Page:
Glechoma hederacea

Nepeta hederaceae, Nepeta glechoma, ground Ivy, gill-over-the-ground, creeping Charlie, cats-foot, ale hoof, gillale, field balm, run-away-robin, tunhoof

Description: evergreen perennial

Place of origin: Eurasia

Urban habitat: Commonly found in minimally maintained lawns, neglected commercial and municipal landscapes, at edges of streams, ponds, wetlands, in waste areas and in highway drainage areas

Ecological function: disturbance-adapted colonizer of bare ground, erosion control, food and habitat for wildlife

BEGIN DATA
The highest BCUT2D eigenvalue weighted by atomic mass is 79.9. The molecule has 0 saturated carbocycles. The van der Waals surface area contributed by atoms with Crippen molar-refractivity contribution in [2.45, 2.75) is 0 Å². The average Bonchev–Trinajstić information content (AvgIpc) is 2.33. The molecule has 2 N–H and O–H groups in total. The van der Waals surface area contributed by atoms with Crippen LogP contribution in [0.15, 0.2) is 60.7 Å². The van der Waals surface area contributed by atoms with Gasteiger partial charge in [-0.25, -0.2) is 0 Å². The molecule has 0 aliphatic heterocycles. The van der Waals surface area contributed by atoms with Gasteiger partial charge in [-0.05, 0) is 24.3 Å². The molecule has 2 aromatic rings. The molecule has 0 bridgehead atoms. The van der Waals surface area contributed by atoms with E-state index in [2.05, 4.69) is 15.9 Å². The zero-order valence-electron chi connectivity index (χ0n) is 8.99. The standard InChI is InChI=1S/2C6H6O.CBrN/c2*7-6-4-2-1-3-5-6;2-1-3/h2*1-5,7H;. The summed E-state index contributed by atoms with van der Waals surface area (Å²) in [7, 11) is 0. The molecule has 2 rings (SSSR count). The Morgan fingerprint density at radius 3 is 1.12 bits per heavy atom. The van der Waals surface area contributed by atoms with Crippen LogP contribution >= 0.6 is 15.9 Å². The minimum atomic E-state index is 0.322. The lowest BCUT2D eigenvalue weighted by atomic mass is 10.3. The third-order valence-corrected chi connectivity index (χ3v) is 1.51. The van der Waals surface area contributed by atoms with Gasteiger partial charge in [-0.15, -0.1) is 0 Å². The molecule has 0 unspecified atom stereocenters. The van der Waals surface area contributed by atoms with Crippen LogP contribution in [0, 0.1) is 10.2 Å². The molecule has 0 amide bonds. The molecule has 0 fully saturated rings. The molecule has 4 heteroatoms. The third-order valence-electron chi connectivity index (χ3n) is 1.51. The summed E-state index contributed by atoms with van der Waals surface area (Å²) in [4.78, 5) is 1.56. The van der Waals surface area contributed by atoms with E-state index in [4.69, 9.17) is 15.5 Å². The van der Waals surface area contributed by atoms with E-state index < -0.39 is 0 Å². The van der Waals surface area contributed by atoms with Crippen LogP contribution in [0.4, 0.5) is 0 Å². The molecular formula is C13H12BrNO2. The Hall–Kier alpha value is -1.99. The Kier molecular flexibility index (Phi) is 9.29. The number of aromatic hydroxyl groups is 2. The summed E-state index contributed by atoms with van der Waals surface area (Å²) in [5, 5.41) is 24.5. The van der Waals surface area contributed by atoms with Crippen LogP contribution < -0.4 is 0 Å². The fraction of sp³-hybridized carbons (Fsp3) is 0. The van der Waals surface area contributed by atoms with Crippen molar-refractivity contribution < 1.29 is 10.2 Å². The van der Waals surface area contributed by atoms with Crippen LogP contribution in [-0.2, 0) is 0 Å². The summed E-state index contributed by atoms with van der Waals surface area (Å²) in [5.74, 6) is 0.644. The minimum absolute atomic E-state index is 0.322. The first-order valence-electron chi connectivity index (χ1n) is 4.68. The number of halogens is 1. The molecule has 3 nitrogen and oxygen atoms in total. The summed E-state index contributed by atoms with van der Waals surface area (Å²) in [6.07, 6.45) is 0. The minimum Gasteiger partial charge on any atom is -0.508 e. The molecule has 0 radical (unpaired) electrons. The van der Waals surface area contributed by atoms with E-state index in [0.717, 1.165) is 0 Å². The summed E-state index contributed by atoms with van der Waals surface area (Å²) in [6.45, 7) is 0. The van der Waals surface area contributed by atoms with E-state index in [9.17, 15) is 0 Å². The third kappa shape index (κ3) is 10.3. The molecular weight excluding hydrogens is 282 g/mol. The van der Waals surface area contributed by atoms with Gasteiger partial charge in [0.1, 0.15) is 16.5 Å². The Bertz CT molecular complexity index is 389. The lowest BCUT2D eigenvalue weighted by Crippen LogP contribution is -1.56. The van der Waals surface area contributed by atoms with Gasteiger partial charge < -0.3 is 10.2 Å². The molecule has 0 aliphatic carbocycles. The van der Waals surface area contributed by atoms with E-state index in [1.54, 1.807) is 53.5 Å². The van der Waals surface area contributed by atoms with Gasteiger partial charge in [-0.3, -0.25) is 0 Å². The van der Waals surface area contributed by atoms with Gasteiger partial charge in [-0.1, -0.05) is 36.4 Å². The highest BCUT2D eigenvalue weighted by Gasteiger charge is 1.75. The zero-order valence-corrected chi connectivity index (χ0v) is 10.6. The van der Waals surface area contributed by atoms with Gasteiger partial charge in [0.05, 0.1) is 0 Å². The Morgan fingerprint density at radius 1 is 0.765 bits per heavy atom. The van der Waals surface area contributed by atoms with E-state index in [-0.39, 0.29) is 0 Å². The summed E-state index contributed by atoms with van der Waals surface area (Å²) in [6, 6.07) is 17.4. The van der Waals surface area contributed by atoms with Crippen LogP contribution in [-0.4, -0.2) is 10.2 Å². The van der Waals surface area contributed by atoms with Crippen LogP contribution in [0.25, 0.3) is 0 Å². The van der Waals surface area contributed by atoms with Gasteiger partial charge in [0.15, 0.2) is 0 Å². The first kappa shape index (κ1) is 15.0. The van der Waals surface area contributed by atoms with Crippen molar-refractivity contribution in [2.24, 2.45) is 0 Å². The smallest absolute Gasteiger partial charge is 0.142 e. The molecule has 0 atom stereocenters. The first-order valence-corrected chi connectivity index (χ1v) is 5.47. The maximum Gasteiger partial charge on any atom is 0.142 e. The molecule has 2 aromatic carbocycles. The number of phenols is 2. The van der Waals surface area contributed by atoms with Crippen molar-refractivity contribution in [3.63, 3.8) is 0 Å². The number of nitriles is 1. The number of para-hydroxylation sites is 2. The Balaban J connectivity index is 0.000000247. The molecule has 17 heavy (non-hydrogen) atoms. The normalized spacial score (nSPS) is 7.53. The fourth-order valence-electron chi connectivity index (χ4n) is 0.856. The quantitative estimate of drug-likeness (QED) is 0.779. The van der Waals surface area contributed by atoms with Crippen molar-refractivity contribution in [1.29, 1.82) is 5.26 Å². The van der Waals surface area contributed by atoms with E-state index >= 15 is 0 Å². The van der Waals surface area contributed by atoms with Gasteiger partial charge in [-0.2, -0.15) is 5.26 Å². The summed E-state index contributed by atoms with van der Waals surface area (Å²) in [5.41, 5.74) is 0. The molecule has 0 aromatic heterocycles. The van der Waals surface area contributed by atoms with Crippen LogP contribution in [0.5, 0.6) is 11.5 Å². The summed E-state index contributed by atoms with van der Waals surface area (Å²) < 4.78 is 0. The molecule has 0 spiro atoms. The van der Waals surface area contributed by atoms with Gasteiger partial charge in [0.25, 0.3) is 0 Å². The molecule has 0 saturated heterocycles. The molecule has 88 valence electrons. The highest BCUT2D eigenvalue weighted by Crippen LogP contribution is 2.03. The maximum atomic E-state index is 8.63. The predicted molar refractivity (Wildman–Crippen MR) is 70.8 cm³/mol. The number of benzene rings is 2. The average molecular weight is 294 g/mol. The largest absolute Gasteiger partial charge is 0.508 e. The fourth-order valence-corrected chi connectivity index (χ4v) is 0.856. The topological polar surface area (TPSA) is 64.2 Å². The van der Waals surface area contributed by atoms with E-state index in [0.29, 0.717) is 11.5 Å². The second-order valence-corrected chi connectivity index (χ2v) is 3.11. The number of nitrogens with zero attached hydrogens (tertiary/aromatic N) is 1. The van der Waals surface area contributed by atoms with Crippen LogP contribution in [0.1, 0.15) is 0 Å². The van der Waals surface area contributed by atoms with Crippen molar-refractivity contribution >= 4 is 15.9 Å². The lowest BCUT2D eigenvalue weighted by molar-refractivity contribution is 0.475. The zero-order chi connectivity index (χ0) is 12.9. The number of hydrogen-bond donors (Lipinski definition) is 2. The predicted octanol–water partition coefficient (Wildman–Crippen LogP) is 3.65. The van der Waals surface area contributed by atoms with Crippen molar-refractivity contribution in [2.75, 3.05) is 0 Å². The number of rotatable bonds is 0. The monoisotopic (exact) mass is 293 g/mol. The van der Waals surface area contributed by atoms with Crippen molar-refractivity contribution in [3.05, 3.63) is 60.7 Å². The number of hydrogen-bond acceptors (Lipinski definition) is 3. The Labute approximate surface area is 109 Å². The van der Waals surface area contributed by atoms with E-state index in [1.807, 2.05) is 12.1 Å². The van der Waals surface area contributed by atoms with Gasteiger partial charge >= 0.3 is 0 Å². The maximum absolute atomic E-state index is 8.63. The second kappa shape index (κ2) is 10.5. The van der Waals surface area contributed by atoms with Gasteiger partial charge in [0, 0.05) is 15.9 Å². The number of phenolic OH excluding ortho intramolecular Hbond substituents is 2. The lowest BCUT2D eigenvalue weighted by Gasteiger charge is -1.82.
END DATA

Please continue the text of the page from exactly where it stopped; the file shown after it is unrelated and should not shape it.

History: Glechoma hederacea arrived in North America shortly after European settlements were established and was first documented as a cultivated plant there in 1672. The plant has numerous medicinal uses in Europe dating back to the first century to treat bruises, colds, coughs, fevers, headaches, inflammations of the eyes, tinnitus, jaundice, bronchitis, asthma, kidney diseases and mental illness. In North America, Glechoma hederacea was also used medicinally by the Cherokee tribe. The plant was commonly consumed as food, added to salads, soups, jams, oatmeal, vegetable dishes and prepared as a tea. It was used in the fermentation of beer and ale prior to hops. The plant is found widely throughout North America and is commonly considered to be an invasive species.